Spring Nectar sources. Having the right plants located in your yard in early spring is the key to having male hummingbirds fight over territory, after making a long migration from as far south as Panama to Ottawa(where I’m located) they are going to be looking for lots of nectar to fill their appetite, some of my favourite spring flowering nectar sources for hummingbirds include Red columbine (Aquilegia canadensis) a beautiful spring-early summer flower that grows up to 3’ tall and has nodding red and yellow blooms with 5 long nectar spurs. Wild blue phlox (Phlox divaricata) a short growing (1.5’) spring-blooming mat-forming plant that provides lots of nectar to hummingbirds, butterflies, and moths that emerge early in the spring. Both of those plants enjoy partial shade and organically rich, moist, well-draining soils. Another spring bloomer that has been known as hummingbird crack is the trumpet honeysuckle (lonicera sempervirens) this stunning deciduous twining vine that can grow up to 15’, loves full sun and provides tremendous amounts of nectar in Early Summer. Please be aware many honeysuckles are non-native and considered invasive, please only plant native honeysuckle species. It is important to plant multiple spiring blooming species since the blooming periods are generally shorter than what is needed to sustain ruby-throated hummingbirds.

 

Later Season Nectar Sources

a cardinal flower on a black background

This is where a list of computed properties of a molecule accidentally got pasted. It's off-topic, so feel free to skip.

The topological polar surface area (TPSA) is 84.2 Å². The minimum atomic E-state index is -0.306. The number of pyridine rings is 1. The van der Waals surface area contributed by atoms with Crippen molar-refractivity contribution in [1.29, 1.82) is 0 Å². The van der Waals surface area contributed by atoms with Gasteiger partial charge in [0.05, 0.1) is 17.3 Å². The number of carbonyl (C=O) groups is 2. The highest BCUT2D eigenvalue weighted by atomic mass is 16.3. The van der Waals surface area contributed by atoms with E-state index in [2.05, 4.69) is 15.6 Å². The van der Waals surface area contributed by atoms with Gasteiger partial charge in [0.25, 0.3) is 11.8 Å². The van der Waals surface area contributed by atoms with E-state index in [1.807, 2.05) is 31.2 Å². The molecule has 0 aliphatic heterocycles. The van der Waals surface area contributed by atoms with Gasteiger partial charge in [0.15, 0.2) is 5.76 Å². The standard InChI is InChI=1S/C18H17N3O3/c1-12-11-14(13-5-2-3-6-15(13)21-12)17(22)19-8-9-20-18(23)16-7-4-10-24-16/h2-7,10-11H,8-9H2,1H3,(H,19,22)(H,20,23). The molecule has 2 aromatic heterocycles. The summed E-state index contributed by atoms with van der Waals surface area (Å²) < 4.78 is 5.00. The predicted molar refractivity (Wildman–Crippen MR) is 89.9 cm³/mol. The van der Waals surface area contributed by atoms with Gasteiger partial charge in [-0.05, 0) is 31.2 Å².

Cardinal Flower (Lobelia cardinalis)

Once the Males and Females have found the best spring nectar and insect sources, they will generally build their nest close by. To keep them happy and coming back year after year you want to ensure there are lots of summer nectar sources, luckily for us there are many more plants that bloom summer into fall that are excellent nectar sources for ruby-throated hummingbirds. Some of my favourite genera are Liatris, Asclepias, Lobelia, and Monarda. Of those Monarda didyma and Lobelia cardinalis are 2 species that I find loaded with hummingbirds every summer. Scarlet beebalm (Monarda didyma) is an upright, clump-forming perennial growing to 4’ loves full sun-partial shade and average- moist soils, blooming midsummer-early fall. Cardinal flower (Lobelia cardinanlis) produces some of the most stunning blooms adored by hummingbirds summer-midfall, this perennial grows to 5’ tall and loves full sun-partial shade and organically rich moist soils, making it a great plant for rain gardens and soggy garden beds.

 



Bee Balm (Monarda didyma) in a field
Bee Balm (Monarda didyma)

With all this information you can now create some of the best habitats for ruby-throated hummingbirds in your community and have them all flock to your yard without the need for a sugar water hummingbird feeder that requires daily maintenance to not make the hummingbirds sick.

 

If you're interested in creating a hummingbird-focused garden in the Ottawa area and don’t want to get your hands dirty, we are very happy to design, install, and upkeep a relaxing and life-filled garden for you. Contact us here.

 

If you have any questions or would like to share your experience with these beautiful hummingbirds, please leave it in the comments below.